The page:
On March 18, 2020, the President signed into law The Families First Coronavirus Response Act. This new federal law will provide employees with emergency paid family leave and paid sick leave related to COVID-19.
Q: What paid leave benefits are required under the new Families First Coronavirus Response Act?
A: Paid family leave and paid sick leave related to COVID-19.
Q: Who is subject to paying leave for employees under the new Families First Coronavirus Response Act?
A: Employers with fewer than 500 employees.
Q: Who is entitled to paid leave under the new Families First Coronavirus Response Act?
A: The paid family leave applies to employees who have worked for the employer for a minimum of 30 days.
The paid sick leave applies to all employees (regardless of how long the employee has worked for the employer) immediately upon the effective date.
Q: When does this new law on paid leaves go into effect?
A: The new law for paid leave is effective April 2 and expires December 31, 2020.
Q: What are the covered reasons an employee may take emergency paid family and medical leave?
A: Covered employers must provide 12 weeks of leave for "the employee [who] is unable to work (or telework) due to a need for leave to care for the son or daughter under 18 years of age of such employee if the school or place of care has been closed, or the child care provider of such son or daughter is unavailable, due to a public health emergency."
"Public health emergency" means an emergency related to COVID-19. "School" includes elementary or secondary schools as defined in the Elementary and Secondary Education Act of 1965 (20 U.S.C. 7801). "Child care provider" means a provider who provides child care serves on a regular basis for compensation.
No change has been made to the definitions of "health care provider" and "son or daughter." They have the same meanings under the FMLA.
Q: What are employers required to pay an employee on leave under the emergency paid family and medical leave act?
The first 10 days of leave are unpaid. Employers may allow employees to substitute any other paid leave for accrued vacation, personal, medical or sick leave. Employers cannot mandate that employees substitute paid leave.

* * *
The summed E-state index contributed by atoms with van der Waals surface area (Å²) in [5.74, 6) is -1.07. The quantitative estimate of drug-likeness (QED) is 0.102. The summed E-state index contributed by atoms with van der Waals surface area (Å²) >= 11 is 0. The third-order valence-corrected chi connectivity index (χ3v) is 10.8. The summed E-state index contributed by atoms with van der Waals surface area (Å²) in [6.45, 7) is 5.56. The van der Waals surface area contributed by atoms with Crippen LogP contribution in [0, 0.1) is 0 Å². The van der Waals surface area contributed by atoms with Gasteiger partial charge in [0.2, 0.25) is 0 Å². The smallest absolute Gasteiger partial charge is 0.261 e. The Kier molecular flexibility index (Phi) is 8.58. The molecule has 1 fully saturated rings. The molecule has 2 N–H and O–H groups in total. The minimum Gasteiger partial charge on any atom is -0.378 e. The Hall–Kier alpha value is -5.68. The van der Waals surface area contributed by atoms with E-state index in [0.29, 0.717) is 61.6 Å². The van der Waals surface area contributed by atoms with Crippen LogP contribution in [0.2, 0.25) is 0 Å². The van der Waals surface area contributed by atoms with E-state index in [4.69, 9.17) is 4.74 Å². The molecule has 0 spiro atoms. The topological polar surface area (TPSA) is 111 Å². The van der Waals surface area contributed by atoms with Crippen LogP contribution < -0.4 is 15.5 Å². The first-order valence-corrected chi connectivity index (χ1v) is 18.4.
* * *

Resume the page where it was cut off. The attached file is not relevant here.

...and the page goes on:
The next 10 weeks of leave are to be paid. Employees are entitled to be paid not less than 2/3 of their regular rate of pay for the number of hours the employee would otherwise normally be scheduled to work. "Regular rate of pay" is determined under section 7(e) of the FLSA (29 U.S.C. 207(e)).
Variable hour employees are entitled to the average number of hours worked over the past six- month period. Employees working for less than a six-month period, the employer shall use the "reasonable expectation of the employee at the time of hiring of the average number of hours per day that the employee would normally be scheduled to work."
The paid leave described above is capped at $200 per day and capped at a total of $10,000.
Q: Is there any notice requirement for employees?
A: In cases where the need for leave under this law is foreseeable, an employee shall provide the employer with such notice of leave as is practicable.
EMERGENCY PAID SICK LEAVE
Q: What does the paid sick leave act require for leave?
A: Full time employees are entitled to up to 80 hours of paid sick leave. Part time employees are entitled to be paid for the number of hours the employee works, on average, over a 2-week period. For part time employees with variable hours, employer shall average the number of hours worked over the past six- month period. Employees working for less than a six-month period, the employer shall use the "reasonable expectation of the employee at the time of hiring of the average number of hours per day that the employee would normally be scheduled to work."
Q: What are the reasons an employee may take leave under the paid sick leave act?
A: Employees who are unable to work (or telework) due to the need for leave because:
- Employee subject to fed, state, local quarantine or isolation order related to covid-19